BlackBerry smartphones are displayed at a store in Seoul.
As shares of BlackBerry developer Research in Motion (Nasdaq: RIMM) fell nearly 20 percent Friday after announcing a first-quarter loss of $518 million and a further delay in shipping the next-generation BlackBerry 10, an activist shareholder demanded its CEO be fired.
Shares opened down $1.21, or 13 percent, at $7.92, and fell as low as $7.34, before closing at $7.39, down $1.34 or 19 percent, further lowering the value of the Waterloo, Ontario company from $4.7 billion at Thursday's close.
The value of RIM plunged to only $3.85 billion, a 75 percent loss from a year ago.
The first hour of trading alone wiped more than $860 million in RIM's market capitalization.
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The plunge prompted activist investor Victor Alboini to renew his calls for an immediate sale of the company, which should come after new CEO Thorsten Heins is fired and half of the directors quit.
"The company is in a desperate situation," Alboini, whose Toronto-based Jaguar Financial owns slightly less than 5 percent of RIM, said Friday afternoon. "The directors now have a moral responsibility to act."
Alboini demanded the resignation of the directors now, before the July 10 annual meeting, as well as recruitment of an outsider to take the reins of RIM. Heins, 54, was promoted only last January, when co-founders Mike Lazaridis and Jim Balsillie were ousted.
The company also promoted director Barbara Stymiest, a former banker with Royal Bank of Canada (NYSE: RY), to chairman. Alboini said he respects Stymiest, who'd been a director since 2007.
Save for Heins, all of RIM's directors are holdovers from the Lazaridis-Balsillie period.
Analysts slashed their price targets and one, Shaw Wu of Sterne Agee, wondered if RIM might have to file for bankruptcy. The company reported first-quarter revenue for the period ended June 2 plunged 43 percent to only $2.3 billion. A year ago, net income was $695 million.
UBS analyst Amitabh Passi trimmed his target price to $10.50 from $11.50, maintaning a "neutral" rating but was skeptical about its survival prospects. "We are increasingly of the belief that RIM is likely worth more broken up than as a going concern," he said.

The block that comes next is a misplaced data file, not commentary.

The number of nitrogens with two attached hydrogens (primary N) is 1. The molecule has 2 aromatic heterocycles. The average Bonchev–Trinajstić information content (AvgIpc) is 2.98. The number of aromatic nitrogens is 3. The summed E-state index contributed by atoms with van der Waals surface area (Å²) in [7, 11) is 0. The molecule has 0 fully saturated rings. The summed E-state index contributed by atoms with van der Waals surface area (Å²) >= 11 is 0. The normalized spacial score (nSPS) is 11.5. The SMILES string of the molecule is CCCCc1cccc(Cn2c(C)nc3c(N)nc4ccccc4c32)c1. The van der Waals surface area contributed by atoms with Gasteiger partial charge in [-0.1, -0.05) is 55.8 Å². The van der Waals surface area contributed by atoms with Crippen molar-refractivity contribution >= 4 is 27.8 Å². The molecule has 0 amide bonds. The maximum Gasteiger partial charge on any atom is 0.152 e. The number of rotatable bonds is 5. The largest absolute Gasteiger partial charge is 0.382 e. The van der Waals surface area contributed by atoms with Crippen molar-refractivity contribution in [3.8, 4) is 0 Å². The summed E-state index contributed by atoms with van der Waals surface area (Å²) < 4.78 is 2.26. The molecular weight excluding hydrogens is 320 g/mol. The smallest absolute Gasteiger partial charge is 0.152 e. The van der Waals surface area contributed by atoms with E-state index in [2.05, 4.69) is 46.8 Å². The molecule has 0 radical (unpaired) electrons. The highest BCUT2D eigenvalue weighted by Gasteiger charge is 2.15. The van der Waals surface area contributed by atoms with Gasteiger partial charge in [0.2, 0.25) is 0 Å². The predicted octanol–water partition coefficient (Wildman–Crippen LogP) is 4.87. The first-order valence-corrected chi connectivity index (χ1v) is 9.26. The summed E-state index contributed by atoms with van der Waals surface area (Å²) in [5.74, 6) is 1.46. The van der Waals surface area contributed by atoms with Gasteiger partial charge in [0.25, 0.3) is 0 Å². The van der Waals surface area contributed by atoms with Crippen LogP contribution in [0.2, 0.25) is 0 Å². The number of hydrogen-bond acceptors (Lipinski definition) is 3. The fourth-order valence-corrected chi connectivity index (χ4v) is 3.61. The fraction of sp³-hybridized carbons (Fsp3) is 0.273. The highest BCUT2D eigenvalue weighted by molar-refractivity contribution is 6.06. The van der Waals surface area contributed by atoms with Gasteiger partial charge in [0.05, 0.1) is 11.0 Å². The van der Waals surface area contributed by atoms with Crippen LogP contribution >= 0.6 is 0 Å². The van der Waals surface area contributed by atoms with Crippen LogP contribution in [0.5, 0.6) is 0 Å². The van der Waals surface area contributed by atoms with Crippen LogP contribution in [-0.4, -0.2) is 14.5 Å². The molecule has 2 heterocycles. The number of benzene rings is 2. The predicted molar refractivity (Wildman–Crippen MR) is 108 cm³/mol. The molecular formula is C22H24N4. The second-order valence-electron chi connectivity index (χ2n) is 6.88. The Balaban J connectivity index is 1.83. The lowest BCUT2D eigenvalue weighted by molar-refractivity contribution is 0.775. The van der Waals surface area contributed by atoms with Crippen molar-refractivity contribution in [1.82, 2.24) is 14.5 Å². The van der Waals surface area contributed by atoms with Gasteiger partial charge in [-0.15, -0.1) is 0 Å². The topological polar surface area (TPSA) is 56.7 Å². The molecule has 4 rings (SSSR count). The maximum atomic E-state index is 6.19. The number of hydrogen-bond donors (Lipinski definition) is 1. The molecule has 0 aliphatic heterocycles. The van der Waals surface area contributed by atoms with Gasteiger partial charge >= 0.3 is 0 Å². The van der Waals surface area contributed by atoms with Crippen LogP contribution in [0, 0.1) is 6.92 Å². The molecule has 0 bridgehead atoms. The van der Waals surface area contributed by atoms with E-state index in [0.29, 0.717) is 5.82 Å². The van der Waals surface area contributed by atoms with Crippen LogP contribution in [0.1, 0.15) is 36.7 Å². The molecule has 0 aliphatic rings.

Peter Misek of Jefferies halved his price target to only $5, said he was distrubed by the :huge product pothole" struck by the company by its failure to get the new smartphone out in time. Previously, he said, there were indications software problems had been ironed out but that's clearly not the case.
Heins said Thursday night the company has 78 million subscribers, more than $2.2 billion in cash and is being advised by investment bankers from JPMorgan Chase (NYSE: JPM) and Royal Bank of Canada on a course that could include a sale.
Passi of UBS said he was especially disheartened that Heins didn't shed any light on alternatives presented by the financial adviders.
Jaguar's Alboini said he didn't understand that either. He's lobbied for a sale of the company, perhaps splitting its handset business from the BlackBerry enterprise software side. As well, he said he was mystified by the total reliance on the new BlackBerry to the exclusion of other products.
"Why did they put all their eggs in one basket?" Alboini asked.
Alboini also said RIM's patent portfolio, bolstered by its participation in a syndicate that paid more than $4.5 billion for patents from Nortel Networks a year ago, might fetch billions.
During the investor call, CEO Heins declined to comment on a report that RIM had been approached by Microsoft (Nasdaq: MSFT), the world's biggest software company, about scrapping its proprietary OS in favor of the new Windows 8 scheduled for delivery in the second half.
"We see a lot of competitors ahead," said Heins.
RIM plans to fire 5,000 employees, just under a third of its payroll, in a bid to get the BlackBerry 10 shipped in early 2013.
Heins and new chairman Stymiest face their shareholders July 10 at the annual shareholder meeting. That could be a stormy session if Alboini and other activist shareholders such as Omega Advisers' Leon Cooperman ask questions. Alboini, though, said he wasn't sure he'd even show up at what he said was likely "a very formal setting."
This article is copyrighted by International Business Times, the business news leader